'THE AMERICAN GOVERNMENT is always fair," a friend of mine, who had worked for many years in public service, once explained. "It's just fairer to some folks than others."

That seems to be the policy of the Veterans Administration. Consider two recent criminal investigations at the agency.

One involves an employe who has worked at the VA for 26 years and who recently was accused of stealing government property -- in this instance, four partially eaten pork chops that she had taken from a garbage can at the VA medical center where she worked. She wanted the meat for her dog.

The other case involves Veterans Administrator Robert P. Nimmo, who was accused of: using a chauffeur to drive him to work in violation of a 1981 law; leasing a larger car than allowed by federal guidelines; redecorating his office in violation of a presidential directive; and circumventing federal rules by sending his old furniture at VA to his daughter, who is a spokesman for the Commerce Department.

The pork chop caper began May 23, 1981, at a VA medical center in Salisbury, N.C., according to transcripts from the Federal Mediation and Conciliation Service, which was called in to resolve the dispute. The employe was apprehended by security guards while she was leaving the building, because she was carrying a plastic bag that contained the four pork chops.

In a single sweep, VA officials accused her of theft and fired her. The woman, who was a member of the American Federation of Government Employees, appealed that decision.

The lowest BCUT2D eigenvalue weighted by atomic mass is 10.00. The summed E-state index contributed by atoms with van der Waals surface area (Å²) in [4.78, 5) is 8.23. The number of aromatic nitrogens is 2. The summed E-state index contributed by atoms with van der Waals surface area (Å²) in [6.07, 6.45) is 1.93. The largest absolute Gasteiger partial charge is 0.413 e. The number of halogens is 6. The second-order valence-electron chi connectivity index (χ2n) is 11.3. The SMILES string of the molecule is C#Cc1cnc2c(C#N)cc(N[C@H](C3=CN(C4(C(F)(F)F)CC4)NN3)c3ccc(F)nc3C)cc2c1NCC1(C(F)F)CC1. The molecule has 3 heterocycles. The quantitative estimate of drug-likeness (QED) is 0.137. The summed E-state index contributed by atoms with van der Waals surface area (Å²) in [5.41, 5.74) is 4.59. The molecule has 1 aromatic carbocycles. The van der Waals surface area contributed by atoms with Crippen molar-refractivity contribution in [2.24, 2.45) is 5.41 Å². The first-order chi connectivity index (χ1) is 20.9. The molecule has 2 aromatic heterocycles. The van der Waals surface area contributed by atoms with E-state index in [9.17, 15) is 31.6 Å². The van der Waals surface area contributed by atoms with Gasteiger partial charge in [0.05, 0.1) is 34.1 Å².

At the hearing, VA officials said the employe had to be punished. If she were not, other employes might intentionally discard good food so that they could retrieve it later. They claimed the woman's past record also warranted her dismissal. During the last 11 years of her 26-year employment, she had been reprimanded several times and suspended twice for arriving at work intoxicated.

The union admitted that the woman had a drinking problem, but explained that she was enrolled in a VA-approved treatment program. Her past alcohol problems were unrelated to the theft charge, they added.

The union called witnesses who confirmed that the pork chops had been in a garbage can when the woman retreived them. There was no evidence that she had intentionally thrown the meat away so that she could get it later. She also made no attempt to hide the pork chops when she walked by the guards, which she could have easily done by putting them in her purse, which they would not have checked.

VA officials insisted that the woman should have known better. Among other things, they accused her of being an unfit employe because she had violated VA Employe Letter 00-71-6, which said, in part, "You must avoid any action which might result in, or look as though you are: (1) Using public office for private gain."

No disciplinary hearing was held in the Nimmo case, nor was any mention of Employe Letter 00-71-6 made.

The director, who was nominated by President Reagan in July 1981, had asked the VA's inspector general to investigate him after a number of accusations about his conduct surfaced in the media.

The IG report was released last week by the VA, along with a letter from Nimmo which said that he did not realize he had done anything improper.